Therefore, the pitch of the reflective scale is changed such that the pitch Pf of the interference fringes is matched to the pitch of the light-receiving elements averagely on the surface of the light-receiving portion.

As described above, when the cylindrical reflective scale is used, an optimum pitch Ps of the reflective scale can be determined by adjusting the gap G between the reflective scale and the sensor, the fundamental detection pitch P of the detecting head (pitch P of the light-receiving elements), and the distance Ds between the light source and the light-receiving portion.

As a result of this scale pitch correction, position detection with high precision can be performed substantially in the same manner as the flat reflective scale even when the reflective scale is cylindrical.

Second Exemplary Embodiment

Herein, the structure according to the first exemplary embodiment is referred to as being of a concave type.

In a second exemplary embodiment, the relationship between the gap G and the radius R of the cylindrical reflective scale 20 of the concave type will be described with reference to modifications.

FIGS. 12A to 12F illustrate optical paths of the concave type in six cases. The sizes of the pitches Ps of the reflective scale are schematically illustrated by solid lines on arcs having a radius R (shown by dotted lines).

    • 1. In FIG. 12A, the gap G is relatively small.
    • 2. In FIG. 12B, the gap G is equal to half the radius R, and at this time, the pitch Ps of the reflective scale becomes substantially equal to the pitch P of the light-receiving elements (P=Ps).
    • 3. In FIG. 12C, the pitch Ps of the reflective scale becomes larger than that shown in FIG. 12B, and the resolution of the reflective scale becomes low as a rotary encoder. Thus, the reflective scale in this state is of little value in use.
    • 4. In FIG. 12D, light beams are converged on a part of the light-receiving surface, and no interference fringes are formed.
    • 5. In FIG. 12E, the moving direction of the fringes is changed, and as a result, the A′ and B′ phases of signals are reversed.
    • 6. In FIG. 12F, the pitch of the reflective scale becomes substantially equal to that shown in FIG. 12A, and the moving direction of the interference fringes is reversed.
Third Exemplary Embodiment

A third exemplary embodiment will now be described.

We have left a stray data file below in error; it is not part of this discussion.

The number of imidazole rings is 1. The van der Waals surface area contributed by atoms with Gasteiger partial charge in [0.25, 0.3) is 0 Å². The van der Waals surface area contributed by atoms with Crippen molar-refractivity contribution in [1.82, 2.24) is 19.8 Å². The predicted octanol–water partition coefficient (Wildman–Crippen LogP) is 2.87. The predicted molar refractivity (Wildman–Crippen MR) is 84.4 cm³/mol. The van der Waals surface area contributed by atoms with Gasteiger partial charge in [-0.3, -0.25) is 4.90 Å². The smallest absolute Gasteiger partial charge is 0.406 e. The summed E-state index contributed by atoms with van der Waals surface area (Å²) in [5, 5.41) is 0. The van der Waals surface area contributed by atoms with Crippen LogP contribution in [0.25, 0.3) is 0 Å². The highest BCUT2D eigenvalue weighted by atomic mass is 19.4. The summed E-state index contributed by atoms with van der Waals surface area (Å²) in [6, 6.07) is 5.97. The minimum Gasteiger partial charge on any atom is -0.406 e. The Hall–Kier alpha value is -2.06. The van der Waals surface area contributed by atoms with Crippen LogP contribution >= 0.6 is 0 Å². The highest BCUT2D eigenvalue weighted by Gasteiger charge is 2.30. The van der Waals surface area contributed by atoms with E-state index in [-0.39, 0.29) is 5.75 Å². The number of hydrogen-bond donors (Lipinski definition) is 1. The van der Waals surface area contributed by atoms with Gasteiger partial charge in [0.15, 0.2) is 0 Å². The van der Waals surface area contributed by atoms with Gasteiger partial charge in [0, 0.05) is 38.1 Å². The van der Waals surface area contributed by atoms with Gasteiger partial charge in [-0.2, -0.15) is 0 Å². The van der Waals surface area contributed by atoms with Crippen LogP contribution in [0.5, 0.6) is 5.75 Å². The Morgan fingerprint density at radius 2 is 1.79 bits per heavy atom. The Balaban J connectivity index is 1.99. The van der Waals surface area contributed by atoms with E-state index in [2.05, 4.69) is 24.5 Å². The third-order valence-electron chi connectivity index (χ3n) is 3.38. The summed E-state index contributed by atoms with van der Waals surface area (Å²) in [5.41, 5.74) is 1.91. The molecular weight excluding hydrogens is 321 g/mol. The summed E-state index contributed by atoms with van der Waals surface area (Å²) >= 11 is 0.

FIGS. 10 and 11 illustrate a reflective scale 20 disposed on the outer surface of a cylinder and a detecting head 40 facing the reflective surface of the scale.

Since the difference between the first exemplary embodiment and the third exemplary embodiment is only that the detecting head 40 is disposed inside or outside the cylindrical reflective scale, detailed explanation will be omitted.

Herein, the structure according to the third exemplary embodiment is referred to as being of a convex type in contrast to that of the concave type according to the first exemplary embodiment.

The pitch Ps of the reflective scale 20 of the convex type is corrected to a smaller value. Therefore, when the pitch P of the light-receiving elements and the radius R are the same as those in the first exemplary embodiment, the resolution of the convex type can be substantially increased compared with that of the concave type according to the first exemplary embodiment.

As shown in FIGS. 13A to 13C, when the radius of the cylindrical reflective scale is constant, the resolution of rotation detection can be increased by increasing the distance between the detecting head and the reflective scale (gap G) and by appropriately determining the corrected pitch Ps of the reflective scale. The pitch of the reflective scale must be reduced as the gap G is increased in the order of FIGS. 13A to 13C, and as a result, the resolution of detection of the rotational angle is improved.

In general, the detecting sensor can only detect a specific detection pitch.

That is, the pitch detected by the detecting sensor is determined by the pitch P of the light-receiving elements, and the detecting sensor reads out the spatial frequency of the fundamental wave of the interference fringes (light intensity distribution having periodic intensity) that are projected onto the surface of the light-receiving portion.

In order to support various resolutions, several measures are available for the detecting sensor.

    • 1. The pitch P of the light-receiving elements is changed so as to be matched to the pitch to be detected.
    • 2. Recently, light-receiving elements have been configured as so-called photo IC chips including electronic circuits such as amplifying circuits, digitizing circuits, and electrical division circuits integrated together. In order to support various resolutions, the number of divisions of the electrical division circuits is changed.
    • 3. Rotary encoders can change the resolution per rotation by changing the diameters of the reflective scales thereof. Thus, the diameters of the reflective scales are changed for supporting various resolutions.